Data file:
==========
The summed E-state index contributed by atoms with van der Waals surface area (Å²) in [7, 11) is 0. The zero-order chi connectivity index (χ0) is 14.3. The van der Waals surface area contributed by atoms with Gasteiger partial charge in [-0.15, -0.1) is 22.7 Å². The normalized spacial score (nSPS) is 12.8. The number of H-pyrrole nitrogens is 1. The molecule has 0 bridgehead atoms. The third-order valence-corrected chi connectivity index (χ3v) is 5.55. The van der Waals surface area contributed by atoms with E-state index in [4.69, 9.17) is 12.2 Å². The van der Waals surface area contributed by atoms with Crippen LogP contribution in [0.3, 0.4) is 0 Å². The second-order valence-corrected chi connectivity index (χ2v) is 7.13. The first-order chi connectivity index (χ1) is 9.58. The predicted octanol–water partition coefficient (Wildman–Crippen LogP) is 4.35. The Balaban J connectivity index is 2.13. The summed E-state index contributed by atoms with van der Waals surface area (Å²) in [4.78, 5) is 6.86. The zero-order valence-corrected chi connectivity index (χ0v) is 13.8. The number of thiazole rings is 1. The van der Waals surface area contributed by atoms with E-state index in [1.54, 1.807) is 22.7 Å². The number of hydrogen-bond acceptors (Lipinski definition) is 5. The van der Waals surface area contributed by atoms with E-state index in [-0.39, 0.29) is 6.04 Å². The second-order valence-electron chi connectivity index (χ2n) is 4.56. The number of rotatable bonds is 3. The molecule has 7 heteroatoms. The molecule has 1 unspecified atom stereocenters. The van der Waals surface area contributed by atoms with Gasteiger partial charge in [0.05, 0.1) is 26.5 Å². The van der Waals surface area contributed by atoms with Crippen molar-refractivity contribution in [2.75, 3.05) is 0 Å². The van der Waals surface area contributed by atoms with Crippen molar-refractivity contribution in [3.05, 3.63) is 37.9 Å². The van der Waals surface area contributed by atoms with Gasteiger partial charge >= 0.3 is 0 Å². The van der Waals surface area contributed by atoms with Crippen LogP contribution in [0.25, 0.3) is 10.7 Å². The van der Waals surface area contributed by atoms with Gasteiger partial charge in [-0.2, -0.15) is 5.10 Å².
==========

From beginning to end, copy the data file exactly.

The summed E-state index contributed by atoms with van der Waals surface area (Å²) in [7, 11) is 0. The zero-order chi connectivity index (χ0) is 14.3. The van der Waals surface area contributed by atoms with Gasteiger partial charge in [-0.15, -0.1) is 22.7 Å². The normalized spacial score (nSPS) is 12.8. The number of H-pyrrole nitrogens is 1. The molecule has 0 bridgehead atoms. The third-order valence-corrected chi connectivity index (χ3v) is 5.55. The van der Waals surface area contributed by atoms with E-state index in [4.69, 9.17) is 12.2 Å². The van der Waals surface area contributed by atoms with Crippen LogP contribution in [0.3, 0.4) is 0 Å². The second-order valence-corrected chi connectivity index (χ2v) is 7.13. The first-order chi connectivity index (χ1) is 9.58. The predicted octanol–water partition coefficient (Wildman–Crippen LogP) is 4.35. The Balaban J connectivity index is 2.13. The summed E-state index contributed by atoms with van der Waals surface area (Å²) in [4.78, 5) is 6.86. The zero-order valence-corrected chi connectivity index (χ0v) is 13.8. The number of thiazole rings is 1. The van der Waals surface area contributed by atoms with E-state index in [1.54, 1.807) is 22.7 Å². The number of hydrogen-bond acceptors (Lipinski definition) is 5. The van der Waals surface area contributed by atoms with E-state index in [-0.39, 0.29) is 6.04 Å². The second-order valence-electron chi connectivity index (χ2n) is 4.56. The number of rotatable bonds is 3. The molecule has 7 heteroatoms. The molecule has 1 unspecified atom stereocenters. The van der Waals surface area contributed by atoms with Gasteiger partial charge in [0.05, 0.1) is 26.5 Å². The van der Waals surface area contributed by atoms with Crippen molar-refractivity contribution in [2.75, 3.05) is 0 Å². The van der Waals surface area contributed by atoms with Crippen molar-refractivity contribution in [3.05, 3.63) is 37.9 Å². The van der Waals surface area contributed by atoms with Gasteiger partial charge >= 0.3 is 0 Å². The van der Waals surface area contributed by atoms with Crippen LogP contribution in [0.25, 0.3) is 10.7 Å². The van der Waals surface area contributed by atoms with Gasteiger partial charge in [-0.2, -0.15) is 5.10 Å².